According to a 2018 National Geographic article, over 6.3 billion of the 6.9 billion tonnes of plastic waste created worldwide never made it to a recycling bin. As microplastics have found their way into the marine food chain, research has found that 59 percent of whales, 36 percent of seals, 40 percent of seabirds and 100 percent of marine turtles have eaten plastic or another being that has consumed plastic.
“This isn’t a problem where we don’t know what the solution is,” Ted Siegler, a Vermont resource economist with over 25 years of experience working with developing nations on garbage, told National Geographic. “We know how to pick up garbage. Anyone can do it. We know how to dispose of it. We know how to recycle.” It’s a matter of building the necessary institutions and systems, he says—ideally before the ocean turns, irretrievably and for centuries to come, into a thin soup of plastic.
Nohbo, the startup founded when its CEO Ben Stern was only 14, is looking to combat this problem head on by replacing single-use plastics permanently. The company has developed the world’s first single-use, water-soluble drops for personal care products, attracting the attention of billionaire Mark Cuban when the then-16-year-old promoted the startup on Shark Tank in 2016.
“Every year, shampoo plastic bottle waste fills nearly 1,200 football stadiums in the US alone and each bottle can take up to a millennium to compost,” Stern told New Hope Network in 2017. “This stems from the fact that four out of five people don’t consistently recycle any items from their bathroom.”
The drops are composed of two main sections: a water-soluble outer film and a moisturising base of shampoo, conditioner, body wash or shaving cream. The company also manufactures coconut soap slips to remove the need for soap bottles to wash hands.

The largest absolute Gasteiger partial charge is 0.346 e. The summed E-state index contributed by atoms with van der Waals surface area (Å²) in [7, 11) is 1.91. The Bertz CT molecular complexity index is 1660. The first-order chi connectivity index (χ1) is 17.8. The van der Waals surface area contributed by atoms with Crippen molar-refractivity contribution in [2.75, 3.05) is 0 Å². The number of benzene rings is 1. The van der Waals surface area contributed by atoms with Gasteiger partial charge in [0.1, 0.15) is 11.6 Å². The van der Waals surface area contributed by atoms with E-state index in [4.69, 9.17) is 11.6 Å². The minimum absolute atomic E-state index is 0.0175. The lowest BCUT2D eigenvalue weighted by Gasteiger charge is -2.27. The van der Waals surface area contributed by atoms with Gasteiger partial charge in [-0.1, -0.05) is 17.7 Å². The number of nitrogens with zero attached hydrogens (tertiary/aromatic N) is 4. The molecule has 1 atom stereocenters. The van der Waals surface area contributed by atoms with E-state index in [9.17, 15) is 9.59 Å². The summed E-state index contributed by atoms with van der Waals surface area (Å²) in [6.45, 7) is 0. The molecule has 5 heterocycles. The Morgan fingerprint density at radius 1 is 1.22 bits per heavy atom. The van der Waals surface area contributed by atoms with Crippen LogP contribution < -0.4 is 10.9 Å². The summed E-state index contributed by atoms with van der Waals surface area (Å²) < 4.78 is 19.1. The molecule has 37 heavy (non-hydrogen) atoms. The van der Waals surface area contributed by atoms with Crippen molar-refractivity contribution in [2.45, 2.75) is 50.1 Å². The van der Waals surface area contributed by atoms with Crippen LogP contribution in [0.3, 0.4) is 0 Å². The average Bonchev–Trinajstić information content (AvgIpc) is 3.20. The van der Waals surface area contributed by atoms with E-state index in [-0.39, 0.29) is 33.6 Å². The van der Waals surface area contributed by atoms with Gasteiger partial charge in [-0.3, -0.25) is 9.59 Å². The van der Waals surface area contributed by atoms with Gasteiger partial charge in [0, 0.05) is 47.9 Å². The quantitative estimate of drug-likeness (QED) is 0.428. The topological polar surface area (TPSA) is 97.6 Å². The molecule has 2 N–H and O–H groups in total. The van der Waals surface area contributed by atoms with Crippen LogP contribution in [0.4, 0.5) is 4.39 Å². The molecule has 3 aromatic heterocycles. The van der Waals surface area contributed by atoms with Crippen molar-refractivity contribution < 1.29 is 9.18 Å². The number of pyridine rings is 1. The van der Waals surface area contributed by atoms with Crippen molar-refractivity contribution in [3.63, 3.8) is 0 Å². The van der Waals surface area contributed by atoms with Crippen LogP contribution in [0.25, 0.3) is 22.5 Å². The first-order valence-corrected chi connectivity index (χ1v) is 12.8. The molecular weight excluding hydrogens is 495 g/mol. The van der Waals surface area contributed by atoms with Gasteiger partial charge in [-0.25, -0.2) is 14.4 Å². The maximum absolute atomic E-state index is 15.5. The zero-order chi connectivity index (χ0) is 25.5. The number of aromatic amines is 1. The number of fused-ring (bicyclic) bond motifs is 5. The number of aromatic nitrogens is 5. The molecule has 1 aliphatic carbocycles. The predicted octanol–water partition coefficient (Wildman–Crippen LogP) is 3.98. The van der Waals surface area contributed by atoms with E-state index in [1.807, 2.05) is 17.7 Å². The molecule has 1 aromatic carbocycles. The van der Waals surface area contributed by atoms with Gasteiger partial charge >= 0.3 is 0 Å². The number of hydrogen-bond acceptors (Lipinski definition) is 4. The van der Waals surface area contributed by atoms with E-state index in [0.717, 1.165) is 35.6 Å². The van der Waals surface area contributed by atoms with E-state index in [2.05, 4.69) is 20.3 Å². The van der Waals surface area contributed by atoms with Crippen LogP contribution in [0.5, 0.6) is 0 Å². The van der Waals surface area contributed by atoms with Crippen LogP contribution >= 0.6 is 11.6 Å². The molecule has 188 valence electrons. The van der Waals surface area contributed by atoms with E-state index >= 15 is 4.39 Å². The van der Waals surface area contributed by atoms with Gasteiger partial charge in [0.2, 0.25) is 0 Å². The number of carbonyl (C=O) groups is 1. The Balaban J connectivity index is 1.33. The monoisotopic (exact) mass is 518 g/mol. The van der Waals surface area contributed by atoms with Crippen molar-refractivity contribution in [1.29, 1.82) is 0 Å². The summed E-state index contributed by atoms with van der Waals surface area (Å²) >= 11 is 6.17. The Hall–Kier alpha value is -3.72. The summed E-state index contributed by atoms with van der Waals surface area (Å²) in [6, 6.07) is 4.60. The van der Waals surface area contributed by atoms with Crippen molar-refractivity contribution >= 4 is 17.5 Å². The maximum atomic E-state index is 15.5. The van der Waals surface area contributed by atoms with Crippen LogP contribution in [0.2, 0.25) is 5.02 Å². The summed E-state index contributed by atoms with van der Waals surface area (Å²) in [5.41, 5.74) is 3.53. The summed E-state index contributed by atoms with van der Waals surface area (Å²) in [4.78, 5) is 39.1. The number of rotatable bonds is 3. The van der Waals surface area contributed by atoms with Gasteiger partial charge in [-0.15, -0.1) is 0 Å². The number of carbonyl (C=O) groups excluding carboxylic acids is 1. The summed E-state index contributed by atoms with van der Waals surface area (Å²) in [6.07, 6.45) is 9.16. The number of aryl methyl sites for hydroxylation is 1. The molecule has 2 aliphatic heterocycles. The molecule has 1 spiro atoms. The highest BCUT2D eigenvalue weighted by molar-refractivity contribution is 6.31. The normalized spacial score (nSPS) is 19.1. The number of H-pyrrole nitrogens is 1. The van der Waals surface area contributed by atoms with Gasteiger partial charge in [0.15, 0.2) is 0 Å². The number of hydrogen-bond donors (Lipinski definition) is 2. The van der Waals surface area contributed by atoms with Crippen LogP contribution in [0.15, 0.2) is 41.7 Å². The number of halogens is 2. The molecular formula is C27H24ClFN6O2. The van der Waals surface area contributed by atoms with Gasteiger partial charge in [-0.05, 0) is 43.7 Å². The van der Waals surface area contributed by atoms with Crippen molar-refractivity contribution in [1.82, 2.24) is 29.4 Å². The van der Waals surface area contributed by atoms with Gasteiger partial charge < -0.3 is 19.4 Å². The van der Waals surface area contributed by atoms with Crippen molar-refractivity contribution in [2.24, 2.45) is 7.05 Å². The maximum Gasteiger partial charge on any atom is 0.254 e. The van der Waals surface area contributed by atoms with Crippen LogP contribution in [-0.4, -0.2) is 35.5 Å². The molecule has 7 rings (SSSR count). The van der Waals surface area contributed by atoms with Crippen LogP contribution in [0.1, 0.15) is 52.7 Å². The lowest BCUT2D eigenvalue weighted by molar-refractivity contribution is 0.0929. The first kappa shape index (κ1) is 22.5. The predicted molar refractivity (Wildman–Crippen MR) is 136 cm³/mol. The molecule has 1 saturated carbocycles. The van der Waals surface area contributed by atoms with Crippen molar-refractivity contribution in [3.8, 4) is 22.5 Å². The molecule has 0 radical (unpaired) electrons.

“Nohbo’s mission as a business is to combat that waste with an alternative solution to disposing of these bottles, which benefits everyone from local suppliers and their employees, companies who have to spend less on carbon-producing shipping and waste removal services, and the bather who now can find a way to live an eco-friendly lifestyle with ease,” Stern continued.
Since Nohbo’s Shark Tank appearance, the company has entered into partnerships with Fortune 500 companies to create sustainable, plastic-free personal care lines of their products. Nohbo is also working with top distributors in the European hospitality industry, as the EU’s recent decision to ban single-use plastics has encouraged businesses to look for plastic-free alternatives.
Nohbo sells its products directly on its website and is hoping to create a subscription-based system in the future.
Cuban, who has joined the company’s board of directors, is also helping the company to implement a strong direct-to-consumer strategy.
“Ben is global now, and that’s just the beginning,” Cuban said in Nohbo’s “Shark Tank Update” this past January, according to a statement. “Now that the product is ready for primetime, we are going to add consumer subscriptions. This literally could be a $100 million dollar enterprise over the next five to six years built around sustainability. There is nothing better than doing well by doing good!”
The startup raised $3 million in a seed funding round led by Material Impact, with participation by Safer Made and existing investor Mark Cuban’s Radical Investments.
“Single use plastics are a menace to our environment,” said Adam Sharkawy, co-founder and managing partner of Material Impact. “This is truly a material science innovation that is making a big impact on one of the largest culprits of plastic waste in our land and waterways.”
In response to the COVID-19 pandemic, the startup has temporarily developed a community pack with coconut soap slips in bulk for families and organisations. For every pack sold, Nohbo will donate soap slip packs to a North American charity, shelter or critical organisation of the customer’s choice.